loose density of from 3 5. The process of claim 1 in which a portion of the mix is screeded off thetop surface of the board during the leveling step and is recycled, and the quantity of recycle is minimized by controlling the amount of mix deposited on the traveling belt, in relation to the speed of the traveling belt, to exceed by less than 20 percent the amount of mix necessary to form a board of the height that passes the screeding operation.

6. The process of claim 1 in which the fluffy mass is deposited on caul plates which are carried by the conveyor.

7. The process of claim 1 in which about percent of perlite, and sufficient slurry to provide about 20 percent bentonite clay, about 5 percent starch, and about 5 percent of a waterproofing agent per unit of time are fed to the mixing zone.

8. The process of claim 1 in which the stream, of aqueous slurry is sprayed under pressure onto a stream of perlite particles at the top of the mixing zone, and the mix ingredients pass downwardly through the mixing zone and onto the endless conveyor due to gravity.

9. The process of claim 1 wherein said solids components of said mix by dry weight consist essentially of (a) from 65 to percent of expanded perlite, (b) from 15 to 25 percent of binder, and (c) from O to 10 percent waterproofing agent.

10. The process of claim 1 wherein said perlite has a to 5 lb./cu. ft.


DATED June IO, I975 INVENT 1 Robert J. Ostertog, et al It is certified that error appears in the above-identified patent'and that said Letters Patent are hereby corrected as shown below:

Column 2, line 15 Patent No. should read "3,344,217"

Column 2, l ine l8 "requirement" should read "equipment" Column 3, line l "means" should read "mass" Column 3, line 53 "not" should read "no" Column 4, l 1'ne 53 "advantageous" should read "advantageously" Column 7, line l "rollers" should read "rolls" Signed and Scaled this seventh Day of 0'ct0ber1975 [SEAL] Arrest:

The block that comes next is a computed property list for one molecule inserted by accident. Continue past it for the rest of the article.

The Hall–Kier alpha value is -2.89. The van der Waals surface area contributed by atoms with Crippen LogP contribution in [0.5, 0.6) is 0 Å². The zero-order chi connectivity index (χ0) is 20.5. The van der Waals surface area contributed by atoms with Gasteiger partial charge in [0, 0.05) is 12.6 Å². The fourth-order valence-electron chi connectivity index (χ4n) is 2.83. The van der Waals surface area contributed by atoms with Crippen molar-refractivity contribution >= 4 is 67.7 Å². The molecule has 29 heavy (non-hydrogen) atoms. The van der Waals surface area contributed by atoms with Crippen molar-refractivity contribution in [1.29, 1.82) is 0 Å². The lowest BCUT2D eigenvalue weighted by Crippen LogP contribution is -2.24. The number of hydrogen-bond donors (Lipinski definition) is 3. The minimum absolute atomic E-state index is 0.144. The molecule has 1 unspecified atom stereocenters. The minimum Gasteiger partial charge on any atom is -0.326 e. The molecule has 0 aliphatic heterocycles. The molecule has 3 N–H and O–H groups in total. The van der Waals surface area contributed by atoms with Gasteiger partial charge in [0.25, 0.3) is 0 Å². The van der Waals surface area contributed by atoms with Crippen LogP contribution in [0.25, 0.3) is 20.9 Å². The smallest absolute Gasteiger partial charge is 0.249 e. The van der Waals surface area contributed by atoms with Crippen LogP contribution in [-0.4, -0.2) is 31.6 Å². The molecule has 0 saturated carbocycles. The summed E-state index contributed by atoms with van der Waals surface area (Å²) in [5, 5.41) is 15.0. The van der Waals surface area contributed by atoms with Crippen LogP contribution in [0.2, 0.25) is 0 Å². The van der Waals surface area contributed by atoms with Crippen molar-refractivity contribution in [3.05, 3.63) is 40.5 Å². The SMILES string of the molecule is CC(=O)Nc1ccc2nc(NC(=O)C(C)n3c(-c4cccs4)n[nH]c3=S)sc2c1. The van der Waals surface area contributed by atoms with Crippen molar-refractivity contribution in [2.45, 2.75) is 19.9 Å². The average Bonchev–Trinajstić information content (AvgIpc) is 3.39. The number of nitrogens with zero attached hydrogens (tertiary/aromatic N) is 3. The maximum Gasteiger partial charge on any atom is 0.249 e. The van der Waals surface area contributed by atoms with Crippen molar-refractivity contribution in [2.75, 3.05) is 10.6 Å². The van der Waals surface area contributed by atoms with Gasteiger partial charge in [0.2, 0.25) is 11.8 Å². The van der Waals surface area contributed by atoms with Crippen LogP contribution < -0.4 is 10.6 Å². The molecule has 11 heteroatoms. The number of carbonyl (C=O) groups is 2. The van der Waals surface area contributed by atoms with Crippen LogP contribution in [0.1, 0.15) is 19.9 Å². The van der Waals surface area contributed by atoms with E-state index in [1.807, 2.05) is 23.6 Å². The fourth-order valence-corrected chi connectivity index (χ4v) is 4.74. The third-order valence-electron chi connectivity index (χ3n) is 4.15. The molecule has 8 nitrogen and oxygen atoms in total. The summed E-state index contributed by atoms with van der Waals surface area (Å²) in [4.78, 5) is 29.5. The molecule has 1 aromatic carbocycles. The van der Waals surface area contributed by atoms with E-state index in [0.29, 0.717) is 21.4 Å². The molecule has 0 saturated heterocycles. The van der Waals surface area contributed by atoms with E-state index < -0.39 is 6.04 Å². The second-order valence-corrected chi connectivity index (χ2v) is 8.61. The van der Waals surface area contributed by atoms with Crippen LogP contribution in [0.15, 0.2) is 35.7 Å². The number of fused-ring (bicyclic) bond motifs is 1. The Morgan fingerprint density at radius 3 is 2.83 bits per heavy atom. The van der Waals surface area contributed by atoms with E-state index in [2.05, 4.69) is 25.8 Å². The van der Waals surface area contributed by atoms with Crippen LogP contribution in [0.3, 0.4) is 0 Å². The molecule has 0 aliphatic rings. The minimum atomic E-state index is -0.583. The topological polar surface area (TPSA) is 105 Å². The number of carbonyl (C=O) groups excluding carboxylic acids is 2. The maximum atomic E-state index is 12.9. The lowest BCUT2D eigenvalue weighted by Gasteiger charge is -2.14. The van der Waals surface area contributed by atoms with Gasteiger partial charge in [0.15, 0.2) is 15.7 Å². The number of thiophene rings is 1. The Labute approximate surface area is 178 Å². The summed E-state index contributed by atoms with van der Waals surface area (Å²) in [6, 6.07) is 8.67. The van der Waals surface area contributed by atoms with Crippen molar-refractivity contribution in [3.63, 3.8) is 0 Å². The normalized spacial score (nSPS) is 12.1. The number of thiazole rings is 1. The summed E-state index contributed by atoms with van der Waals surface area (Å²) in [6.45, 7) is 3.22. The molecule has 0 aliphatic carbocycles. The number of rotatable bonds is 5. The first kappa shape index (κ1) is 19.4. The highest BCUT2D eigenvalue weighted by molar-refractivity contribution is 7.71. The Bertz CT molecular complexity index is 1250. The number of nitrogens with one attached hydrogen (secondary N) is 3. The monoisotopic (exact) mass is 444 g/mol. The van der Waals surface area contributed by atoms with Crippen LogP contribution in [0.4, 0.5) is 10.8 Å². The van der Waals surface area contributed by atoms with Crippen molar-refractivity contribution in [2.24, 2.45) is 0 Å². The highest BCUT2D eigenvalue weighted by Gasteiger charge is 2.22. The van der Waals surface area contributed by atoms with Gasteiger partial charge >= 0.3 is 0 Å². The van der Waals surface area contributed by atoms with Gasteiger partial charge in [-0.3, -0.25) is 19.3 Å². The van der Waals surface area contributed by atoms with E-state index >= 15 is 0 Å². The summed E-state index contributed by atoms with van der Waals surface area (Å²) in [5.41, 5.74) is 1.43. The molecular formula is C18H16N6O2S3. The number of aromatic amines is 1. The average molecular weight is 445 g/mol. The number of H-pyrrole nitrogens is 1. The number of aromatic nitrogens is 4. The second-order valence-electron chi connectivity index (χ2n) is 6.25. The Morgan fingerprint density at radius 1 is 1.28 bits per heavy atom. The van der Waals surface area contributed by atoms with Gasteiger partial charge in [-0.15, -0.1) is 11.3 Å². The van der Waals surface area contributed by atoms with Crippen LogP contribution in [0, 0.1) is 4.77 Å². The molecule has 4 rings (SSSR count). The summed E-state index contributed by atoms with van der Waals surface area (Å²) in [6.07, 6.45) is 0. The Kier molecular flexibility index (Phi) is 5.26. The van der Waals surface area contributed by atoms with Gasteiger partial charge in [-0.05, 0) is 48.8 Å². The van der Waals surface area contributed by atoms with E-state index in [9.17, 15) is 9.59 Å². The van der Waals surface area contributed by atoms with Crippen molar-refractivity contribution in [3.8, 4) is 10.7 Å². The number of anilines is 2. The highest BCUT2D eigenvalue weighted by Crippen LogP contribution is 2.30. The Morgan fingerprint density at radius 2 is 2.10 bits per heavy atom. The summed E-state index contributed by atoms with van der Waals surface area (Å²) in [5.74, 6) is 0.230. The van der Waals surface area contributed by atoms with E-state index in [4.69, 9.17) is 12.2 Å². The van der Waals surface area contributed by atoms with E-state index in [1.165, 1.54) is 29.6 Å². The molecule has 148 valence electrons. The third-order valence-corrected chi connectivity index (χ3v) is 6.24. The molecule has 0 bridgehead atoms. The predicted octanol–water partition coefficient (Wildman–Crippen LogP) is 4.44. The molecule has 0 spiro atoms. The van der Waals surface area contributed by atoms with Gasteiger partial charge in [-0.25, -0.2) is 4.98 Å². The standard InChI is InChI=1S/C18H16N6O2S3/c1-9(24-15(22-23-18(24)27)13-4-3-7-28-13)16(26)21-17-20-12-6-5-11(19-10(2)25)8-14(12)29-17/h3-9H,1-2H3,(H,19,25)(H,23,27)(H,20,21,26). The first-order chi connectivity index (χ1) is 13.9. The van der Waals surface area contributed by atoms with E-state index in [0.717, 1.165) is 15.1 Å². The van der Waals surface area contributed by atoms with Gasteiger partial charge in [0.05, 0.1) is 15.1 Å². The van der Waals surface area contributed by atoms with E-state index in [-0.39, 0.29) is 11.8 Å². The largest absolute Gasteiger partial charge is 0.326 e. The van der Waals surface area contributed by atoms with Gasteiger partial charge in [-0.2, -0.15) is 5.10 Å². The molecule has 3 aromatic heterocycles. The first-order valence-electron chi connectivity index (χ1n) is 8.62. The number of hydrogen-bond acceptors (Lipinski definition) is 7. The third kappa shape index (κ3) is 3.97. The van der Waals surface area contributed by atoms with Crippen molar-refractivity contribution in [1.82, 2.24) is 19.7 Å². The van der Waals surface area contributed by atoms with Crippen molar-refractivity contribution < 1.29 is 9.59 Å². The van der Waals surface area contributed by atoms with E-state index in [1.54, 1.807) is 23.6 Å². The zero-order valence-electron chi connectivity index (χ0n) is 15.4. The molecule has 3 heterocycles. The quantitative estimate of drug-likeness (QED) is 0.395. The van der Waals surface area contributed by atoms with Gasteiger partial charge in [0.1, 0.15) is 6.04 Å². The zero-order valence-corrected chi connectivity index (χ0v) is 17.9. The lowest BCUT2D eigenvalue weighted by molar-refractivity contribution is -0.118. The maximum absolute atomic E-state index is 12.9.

c. MARSHALL DANN- (ommissiuner oflatenls and Trademarks RUTH C. MASON Arresting Officer

Patent Citations
Cited PatentFiling datePublication dateApplicantTitle
US2462255 *Jul 28, 1945Feb 22, 1949Ferro Eng CoInsulating cover
US2646381 *Dec 1, 1949Jul 21, 1953Wood Conversion CoMethod for dispersing and felting fibers and mill
US2744045 *May 13, 1954May 1, 1956Peoples Res And Mfg CompanyApparatus and process for continuously feeding and spraying wood wool and like materials
US2825388 *May 31, 1956Mar 4, 1958Abitibi Power & Paper CoDisperser feed device
US2859484 *May 25, 1954Nov 11, 1958Johns ManvilleMethod of manufacturing fiber-cement sheets
US2940134 *Sep 2, 1950Jun 14, 1960Weyerhaeuser CoDry felting apparatus and process
US3042578 *Sep 19, 1955Jul 3, 1962Johns Manville Perlite CorpInsulating product and its manufacture
US3096227 *Jun 4, 1959Jul 2, 1963Elten Gerrit Jan VanApparatus for producing fibrous building boards
US3418403 *Feb 21, 1966Dec 24, 1968Central Mfg DistrMethod of fabricating panels of expanded perlite
US3453355 *Mar 18, 1966Jul 1, 1969Rudloff BernardProcess for pneumatically tearing and parting fiber flocks
US3482287 *Nov 8, 1967Dec 9, 1969Domtar LtdMethod and apparatus for individualizing fibers preparatory to web forming
US3492264 *Feb 8, 1966Jan 27, 1970Cosden Oil & Chem CoTitanium dioxide stabilizing
US3508301 *May 15, 1967Apr 28, 1970Brown Judd AMethod and apparatus for forming felts and mats
Referenced by
Citing PatentFiling datePublication dateApplicantTitle
US5684068 *Jul 31, 1995Nov 4, 1997International Cellulose Corp.Spray-on insulation
US5853802 *Oct 31, 1997Dec 29, 1998International Cellulose CorporationMethods for spray-on insulation
US20110031861 *Aug 2, 2010Feb 10, 2011Conocophillips CompanyCryogenic insulation attachment
US20140302288 *Mar 31, 2014Oct 9, 2014Basf SeMethod and apparatus for the production of a particle based element with inclined injection of a modification substance
EP0106246A1 *Sep 30, 1983Apr 25, 1984General Refractories CompanyExpanded perlite/alkali metal silicate insulation material and a process for the production thereof
U.S. Classification264/122
International ClassificationB27N1/00, B27N1/02
Cooperative ClassificationB27N1/02
European ClassificationB27N1/02